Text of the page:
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'Flush tax' billing error to cost $6,700

October 10, 2006|by ANDREW SCHOTZ

WASHINGTON COUNTY - Because of an error matching septic system users to property they don't own, Washington County is reprinting and resending more than 15,000 Maryland Bay Restoration Fee bills.

The state established the Chesapeake Bay Restoration Fund two years ago. Each home served by a wastewater treatment plant is charged $2.50 per month. Households with septic systems pay $30 a year.

The county sends bills for the fee, which has been called a "flush tax."

The county issued a notice Monday announcing the mistake after getting complaints from property owners.

Debra Murray, the county's director of budget and finance, said the top of each bill, which lists the property owner's mailing address and account number, is correct.

However, the bottom of the bill, which lists the actual address of the property, was incorrect on at least some bills.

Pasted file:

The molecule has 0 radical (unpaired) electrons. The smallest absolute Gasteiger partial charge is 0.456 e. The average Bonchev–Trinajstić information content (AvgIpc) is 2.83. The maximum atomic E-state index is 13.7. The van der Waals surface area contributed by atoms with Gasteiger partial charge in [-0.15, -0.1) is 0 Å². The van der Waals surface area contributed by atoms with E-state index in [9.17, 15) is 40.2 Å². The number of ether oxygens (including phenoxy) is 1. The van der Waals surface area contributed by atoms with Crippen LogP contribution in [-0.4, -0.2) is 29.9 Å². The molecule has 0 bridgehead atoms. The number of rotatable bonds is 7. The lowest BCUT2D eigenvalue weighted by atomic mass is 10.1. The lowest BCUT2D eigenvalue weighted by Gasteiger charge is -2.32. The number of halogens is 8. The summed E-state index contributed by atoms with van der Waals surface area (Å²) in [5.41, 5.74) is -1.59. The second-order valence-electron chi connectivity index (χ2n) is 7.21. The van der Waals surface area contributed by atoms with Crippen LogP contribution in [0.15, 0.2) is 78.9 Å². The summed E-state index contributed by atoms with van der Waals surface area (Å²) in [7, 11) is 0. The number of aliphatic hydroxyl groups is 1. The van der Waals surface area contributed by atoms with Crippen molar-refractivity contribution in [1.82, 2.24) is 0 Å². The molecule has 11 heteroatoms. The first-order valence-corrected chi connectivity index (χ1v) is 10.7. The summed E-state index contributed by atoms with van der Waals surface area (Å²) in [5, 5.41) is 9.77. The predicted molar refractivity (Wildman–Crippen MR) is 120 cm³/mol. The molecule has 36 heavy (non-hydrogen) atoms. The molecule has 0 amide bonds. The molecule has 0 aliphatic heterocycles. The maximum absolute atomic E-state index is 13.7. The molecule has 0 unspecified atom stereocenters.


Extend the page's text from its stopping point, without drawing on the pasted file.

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"We're assuming all are wrong," Murray said.

She said a test run worked. But when all of the bills were printed, the property addresses somehow were switched.

The county mailed the bills late last week.

It will cost about $6,700 to resend the bills, mostly for postage, Murray said.

She said the county will ask the state to cover the cost.

Robert Ballinger, a spokesman for the Maryland Department of the Environment, said he hadn't heard of a locality making a billing error, then asking the state to pay for it.

He couldn't find out Monday if the state will cover the cost because his office was closed for the holiday, but he said the department will look into it.

This is the second time in less than a year that the county has mailed flush tax bills that created confusion.

In November 2005, some residents complained that they were improperly billed or double-charged as having both municipal sewer service and a septic system.

Using a state database, the county tried to figure out which properties had septic systems, but ran into problems.

The bills last year also listed the fee as "30.000" - with a decimal point - which some property owners interpreted as $30,000.

In July, the City of Hagerstown resent 12,500 tax bills - at a cost of about $5,500 - after a percentage was incorrect.

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